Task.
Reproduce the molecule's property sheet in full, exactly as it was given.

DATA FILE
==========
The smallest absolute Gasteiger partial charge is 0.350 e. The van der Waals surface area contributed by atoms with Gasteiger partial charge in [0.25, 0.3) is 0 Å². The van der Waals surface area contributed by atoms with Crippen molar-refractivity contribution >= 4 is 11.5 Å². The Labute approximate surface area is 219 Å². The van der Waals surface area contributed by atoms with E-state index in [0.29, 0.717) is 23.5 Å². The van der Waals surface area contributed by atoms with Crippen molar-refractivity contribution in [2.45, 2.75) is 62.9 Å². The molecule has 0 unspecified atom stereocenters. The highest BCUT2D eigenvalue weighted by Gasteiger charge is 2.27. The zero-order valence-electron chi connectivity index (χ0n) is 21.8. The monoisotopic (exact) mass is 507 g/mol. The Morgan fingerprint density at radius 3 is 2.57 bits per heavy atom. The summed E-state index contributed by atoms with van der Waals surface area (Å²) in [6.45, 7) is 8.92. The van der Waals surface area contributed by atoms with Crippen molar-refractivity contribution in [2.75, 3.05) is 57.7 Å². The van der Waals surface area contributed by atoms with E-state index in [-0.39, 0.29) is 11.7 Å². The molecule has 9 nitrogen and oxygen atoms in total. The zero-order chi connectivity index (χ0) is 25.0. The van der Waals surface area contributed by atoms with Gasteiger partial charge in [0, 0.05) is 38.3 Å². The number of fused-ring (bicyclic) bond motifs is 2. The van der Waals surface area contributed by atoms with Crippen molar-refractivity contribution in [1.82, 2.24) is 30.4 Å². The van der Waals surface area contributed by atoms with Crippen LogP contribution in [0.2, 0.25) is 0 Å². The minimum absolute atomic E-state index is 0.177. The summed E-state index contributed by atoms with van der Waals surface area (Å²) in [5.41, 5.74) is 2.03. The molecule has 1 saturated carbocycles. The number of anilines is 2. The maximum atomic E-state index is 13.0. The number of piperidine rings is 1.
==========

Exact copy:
The smallest absolute Gasteiger partial charge is 0.350 e. The van der Waals surface area contributed by atoms with Gasteiger partial charge in [0.25, 0.3) is 0 Å². The van der Waals surface area contributed by atoms with Crippen molar-refractivity contribution >= 4 is 11.5 Å². The Labute approximate surface area is 219 Å². The van der Waals surface area contributed by atoms with E-state index in [0.29, 0.717) is 23.5 Å². The van der Waals surface area contributed by atoms with Crippen molar-refractivity contribution in [2.45, 2.75) is 62.9 Å². The molecule has 0 unspecified atom stereocenters. The highest BCUT2D eigenvalue weighted by Gasteiger charge is 2.27. The zero-order valence-electron chi connectivity index (χ0n) is 21.8. The monoisotopic (exact) mass is 507 g/mol. The Morgan fingerprint density at radius 3 is 2.57 bits per heavy atom. The summed E-state index contributed by atoms with van der Waals surface area (Å²) in [6.45, 7) is 8.92. The van der Waals surface area contributed by atoms with Crippen molar-refractivity contribution in [2.75, 3.05) is 57.7 Å². The van der Waals surface area contributed by atoms with E-state index in [-0.39, 0.29) is 11.7 Å². The molecule has 9 nitrogen and oxygen atoms in total. The zero-order chi connectivity index (χ0) is 25.0. The van der Waals surface area contributed by atoms with Gasteiger partial charge in [0, 0.05) is 38.3 Å². The number of fused-ring (bicyclic) bond motifs is 2. The van der Waals surface area contributed by atoms with Crippen molar-refractivity contribution in [1.82, 2.24) is 30.4 Å². The van der Waals surface area contributed by atoms with Crippen LogP contribution in [0.2, 0.25) is 0 Å². The minimum absolute atomic E-state index is 0.177. The summed E-state index contributed by atoms with van der Waals surface area (Å²) in [5.41, 5.74) is 2.03. The molecule has 1 saturated carbocycles. The number of anilines is 2. The maximum atomic E-state index is 13.0. The number of piperidine rings is 1.